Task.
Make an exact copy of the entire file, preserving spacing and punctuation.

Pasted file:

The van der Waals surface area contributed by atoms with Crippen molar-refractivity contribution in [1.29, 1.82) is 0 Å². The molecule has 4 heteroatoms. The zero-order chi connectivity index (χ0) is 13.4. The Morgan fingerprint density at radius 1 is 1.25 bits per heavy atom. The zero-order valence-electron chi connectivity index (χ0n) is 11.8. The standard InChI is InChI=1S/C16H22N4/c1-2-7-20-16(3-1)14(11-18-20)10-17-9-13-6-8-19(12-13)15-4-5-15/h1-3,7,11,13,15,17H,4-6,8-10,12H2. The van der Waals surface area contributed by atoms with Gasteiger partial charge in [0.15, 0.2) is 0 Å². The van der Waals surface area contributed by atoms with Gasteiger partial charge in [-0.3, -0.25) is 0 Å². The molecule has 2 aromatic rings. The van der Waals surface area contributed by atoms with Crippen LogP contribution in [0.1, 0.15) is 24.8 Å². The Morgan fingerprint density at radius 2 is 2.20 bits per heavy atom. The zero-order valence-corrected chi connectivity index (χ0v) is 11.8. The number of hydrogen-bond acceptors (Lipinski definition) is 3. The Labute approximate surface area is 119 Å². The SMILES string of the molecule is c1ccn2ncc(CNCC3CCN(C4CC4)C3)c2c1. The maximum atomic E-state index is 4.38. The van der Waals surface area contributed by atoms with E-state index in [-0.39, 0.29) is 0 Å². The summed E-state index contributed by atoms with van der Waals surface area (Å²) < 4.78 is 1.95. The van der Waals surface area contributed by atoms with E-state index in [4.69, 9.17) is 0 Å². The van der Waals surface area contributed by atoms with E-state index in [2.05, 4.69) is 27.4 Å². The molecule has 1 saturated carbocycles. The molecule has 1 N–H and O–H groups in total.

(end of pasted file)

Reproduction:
The van der Waals surface area contributed by atoms with Crippen molar-refractivity contribution in [1.29, 1.82) is 0 Å². The molecule has 4 heteroatoms. The zero-order chi connectivity index (χ0) is 13.4. The Morgan fingerprint density at radius 1 is 1.25 bits per heavy atom. The zero-order valence-electron chi connectivity index (χ0n) is 11.8. The standard InChI is InChI=1S/C16H22N4/c1-2-7-20-16(3-1)14(11-18-20)10-17-9-13-6-8-19(12-13)15-4-5-15/h1-3,7,11,13,15,17H,4-6,8-10,12H2. The van der Waals surface area contributed by atoms with Gasteiger partial charge in [0.15, 0.2) is 0 Å². The van der Waals surface area contributed by atoms with Gasteiger partial charge in [-0.3, -0.25) is 0 Å². The molecule has 2 aromatic rings. The van der Waals surface area contributed by atoms with Crippen LogP contribution in [0.1, 0.15) is 24.8 Å². The Morgan fingerprint density at radius 2 is 2.20 bits per heavy atom. The zero-order valence-corrected chi connectivity index (χ0v) is 11.8. The number of hydrogen-bond acceptors (Lipinski definition) is 3. The Labute approximate surface area is 119 Å². The SMILES string of the molecule is c1ccn2ncc(CNCC3CCN(C4CC4)C3)c2c1. The maximum atomic E-state index is 4.38. The van der Waals surface area contributed by atoms with E-state index in [-0.39, 0.29) is 0 Å². The summed E-state index contributed by atoms with van der Waals surface area (Å²) < 4.78 is 1.95. The van der Waals surface area contributed by atoms with E-state index in [4.69, 9.17) is 0 Å². The van der Waals surface area contributed by atoms with E-state index in [2.05, 4.69) is 27.4 Å². The molecule has 1 saturated carbocycles. The molecule has 1 N–H and O–H groups in total.